Clock is ticking on dark stores

Capital News Service
LANSING — A delay in changing the tax math for big-box stores could cost local governments big bucks for generations, say supporters of a bill that would stop the stores from claiming big tax breaks. “That’s the really scary thing,” said Greg Seppanen, a former Marquette County commissioner fighting low tax assessments as part of the county’s Citizens for Fair Share. The Michigan Tax Tribunal hears appeals from taxpayers who think their municipality has over-assessed the value of their property. In 2013, the tribunal agreed with a big-box store that said the value of its property had more to do with their business and less to do with property characteristics. This ushered in a wave of big-box stores demanding tax breaks and pointing to vacant big-box stores  as evidence that local governments were overcharging them.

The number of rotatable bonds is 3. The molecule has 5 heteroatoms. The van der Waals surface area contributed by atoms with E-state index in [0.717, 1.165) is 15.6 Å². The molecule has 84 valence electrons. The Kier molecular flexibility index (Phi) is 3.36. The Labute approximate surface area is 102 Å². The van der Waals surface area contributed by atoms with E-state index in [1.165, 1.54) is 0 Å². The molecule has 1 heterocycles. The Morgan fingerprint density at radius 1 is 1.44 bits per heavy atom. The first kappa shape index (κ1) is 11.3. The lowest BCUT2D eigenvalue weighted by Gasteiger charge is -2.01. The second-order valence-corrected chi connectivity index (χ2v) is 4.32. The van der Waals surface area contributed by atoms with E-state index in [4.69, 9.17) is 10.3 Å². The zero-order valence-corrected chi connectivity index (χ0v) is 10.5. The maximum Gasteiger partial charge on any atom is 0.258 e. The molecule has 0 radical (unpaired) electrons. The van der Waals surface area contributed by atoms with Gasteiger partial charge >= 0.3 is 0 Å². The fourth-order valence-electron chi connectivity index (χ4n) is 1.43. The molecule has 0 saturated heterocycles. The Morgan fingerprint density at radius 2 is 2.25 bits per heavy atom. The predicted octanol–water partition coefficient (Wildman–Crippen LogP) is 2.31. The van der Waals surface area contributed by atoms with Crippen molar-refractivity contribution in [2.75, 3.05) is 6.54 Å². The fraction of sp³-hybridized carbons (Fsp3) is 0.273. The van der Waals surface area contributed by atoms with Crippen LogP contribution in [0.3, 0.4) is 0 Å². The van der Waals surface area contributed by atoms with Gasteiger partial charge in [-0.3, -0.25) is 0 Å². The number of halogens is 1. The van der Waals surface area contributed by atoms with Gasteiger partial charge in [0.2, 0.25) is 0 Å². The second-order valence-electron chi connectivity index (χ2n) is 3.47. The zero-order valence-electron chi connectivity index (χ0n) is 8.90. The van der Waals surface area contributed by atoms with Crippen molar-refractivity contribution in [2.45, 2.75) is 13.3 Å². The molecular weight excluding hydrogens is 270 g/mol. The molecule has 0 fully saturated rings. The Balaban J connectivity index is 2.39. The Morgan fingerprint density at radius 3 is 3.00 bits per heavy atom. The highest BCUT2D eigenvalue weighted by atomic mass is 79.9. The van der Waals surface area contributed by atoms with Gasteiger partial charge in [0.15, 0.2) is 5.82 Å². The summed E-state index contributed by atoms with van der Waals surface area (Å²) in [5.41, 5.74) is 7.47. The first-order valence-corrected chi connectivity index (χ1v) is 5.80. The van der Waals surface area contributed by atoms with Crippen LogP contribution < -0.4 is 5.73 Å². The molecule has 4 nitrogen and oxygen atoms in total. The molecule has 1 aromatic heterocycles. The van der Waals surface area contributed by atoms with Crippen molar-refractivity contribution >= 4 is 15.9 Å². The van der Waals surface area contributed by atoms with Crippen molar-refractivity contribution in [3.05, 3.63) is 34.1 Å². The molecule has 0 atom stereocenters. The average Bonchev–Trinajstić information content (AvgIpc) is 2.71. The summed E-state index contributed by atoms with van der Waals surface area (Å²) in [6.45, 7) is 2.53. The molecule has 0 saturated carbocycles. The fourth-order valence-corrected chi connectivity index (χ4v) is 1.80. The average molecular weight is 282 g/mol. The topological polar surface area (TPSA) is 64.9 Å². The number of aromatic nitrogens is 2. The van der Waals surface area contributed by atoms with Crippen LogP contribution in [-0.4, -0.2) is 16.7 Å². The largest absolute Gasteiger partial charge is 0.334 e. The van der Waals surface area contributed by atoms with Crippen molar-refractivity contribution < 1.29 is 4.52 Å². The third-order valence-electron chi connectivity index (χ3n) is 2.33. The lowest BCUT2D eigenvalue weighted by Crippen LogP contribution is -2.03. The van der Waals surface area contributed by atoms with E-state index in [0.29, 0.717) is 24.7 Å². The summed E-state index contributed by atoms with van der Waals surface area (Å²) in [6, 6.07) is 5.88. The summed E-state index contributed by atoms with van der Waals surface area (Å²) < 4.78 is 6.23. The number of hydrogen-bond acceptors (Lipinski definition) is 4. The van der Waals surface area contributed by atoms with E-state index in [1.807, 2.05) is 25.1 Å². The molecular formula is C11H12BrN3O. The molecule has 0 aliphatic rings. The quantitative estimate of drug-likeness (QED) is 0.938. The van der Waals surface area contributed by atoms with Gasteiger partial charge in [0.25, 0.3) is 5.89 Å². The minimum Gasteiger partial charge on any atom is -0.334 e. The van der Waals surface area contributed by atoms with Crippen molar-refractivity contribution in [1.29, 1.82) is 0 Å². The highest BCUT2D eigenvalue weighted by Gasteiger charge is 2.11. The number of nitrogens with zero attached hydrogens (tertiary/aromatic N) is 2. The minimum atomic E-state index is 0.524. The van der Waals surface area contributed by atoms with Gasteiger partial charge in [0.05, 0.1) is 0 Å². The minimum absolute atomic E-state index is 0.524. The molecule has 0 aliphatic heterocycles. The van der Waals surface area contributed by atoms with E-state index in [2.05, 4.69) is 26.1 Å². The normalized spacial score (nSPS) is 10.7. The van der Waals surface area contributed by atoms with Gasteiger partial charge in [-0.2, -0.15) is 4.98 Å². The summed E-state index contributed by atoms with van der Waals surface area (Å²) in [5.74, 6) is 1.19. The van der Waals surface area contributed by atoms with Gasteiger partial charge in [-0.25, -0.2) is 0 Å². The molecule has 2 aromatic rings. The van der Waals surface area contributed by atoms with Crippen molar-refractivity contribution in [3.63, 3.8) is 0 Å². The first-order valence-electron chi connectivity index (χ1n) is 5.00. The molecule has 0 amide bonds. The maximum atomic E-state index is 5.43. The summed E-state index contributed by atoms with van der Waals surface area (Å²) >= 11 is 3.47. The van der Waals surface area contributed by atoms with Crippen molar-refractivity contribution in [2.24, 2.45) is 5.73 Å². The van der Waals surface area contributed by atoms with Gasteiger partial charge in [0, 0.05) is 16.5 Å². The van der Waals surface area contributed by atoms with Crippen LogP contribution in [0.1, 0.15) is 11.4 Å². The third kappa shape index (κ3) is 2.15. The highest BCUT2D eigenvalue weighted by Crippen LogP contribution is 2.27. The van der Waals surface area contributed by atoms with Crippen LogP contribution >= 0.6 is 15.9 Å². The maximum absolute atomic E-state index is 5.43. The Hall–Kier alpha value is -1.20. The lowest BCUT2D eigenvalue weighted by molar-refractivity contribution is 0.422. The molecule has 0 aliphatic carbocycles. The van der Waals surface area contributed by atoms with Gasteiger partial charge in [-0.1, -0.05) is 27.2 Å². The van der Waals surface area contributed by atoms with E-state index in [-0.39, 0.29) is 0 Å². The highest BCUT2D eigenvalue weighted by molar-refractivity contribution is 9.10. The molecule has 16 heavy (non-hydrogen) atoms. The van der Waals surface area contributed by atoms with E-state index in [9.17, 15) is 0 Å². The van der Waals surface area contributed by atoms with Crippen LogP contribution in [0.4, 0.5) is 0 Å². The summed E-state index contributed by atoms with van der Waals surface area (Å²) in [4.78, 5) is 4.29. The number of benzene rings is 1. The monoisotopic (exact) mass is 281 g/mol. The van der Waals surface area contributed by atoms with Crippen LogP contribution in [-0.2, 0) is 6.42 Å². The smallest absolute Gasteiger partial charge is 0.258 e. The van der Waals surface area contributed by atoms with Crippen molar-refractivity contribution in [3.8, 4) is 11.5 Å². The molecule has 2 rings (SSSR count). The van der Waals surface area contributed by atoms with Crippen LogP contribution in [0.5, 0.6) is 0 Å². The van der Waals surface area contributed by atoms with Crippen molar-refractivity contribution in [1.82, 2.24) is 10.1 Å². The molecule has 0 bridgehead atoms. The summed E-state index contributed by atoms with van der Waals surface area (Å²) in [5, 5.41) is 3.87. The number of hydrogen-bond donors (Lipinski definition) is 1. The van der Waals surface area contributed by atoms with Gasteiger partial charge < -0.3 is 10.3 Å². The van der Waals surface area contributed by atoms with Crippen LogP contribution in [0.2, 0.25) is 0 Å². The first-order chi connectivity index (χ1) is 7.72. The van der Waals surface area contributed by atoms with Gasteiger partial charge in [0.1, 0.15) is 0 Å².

Schools could benefit from a state reform of how they can spend local tax dollars

Capital News Service
LANSING — School districts could have an easier time paying for security systems and classroom electronics thanks to a new bill that would broaden the use of the millage they collect. The legislation would affect sinking funds, which are better than they sound. They allow voter-approved property tax to be collected and spent by a district to buy land for a new school, build a new building or repair an existing building. The bill, sponsored by Rep. Michael McCready, R-Bloomfield Hills, would also allow sinking funds to buy equipment and technology. According to a House summary of the bill, 173 districts have sinking funds.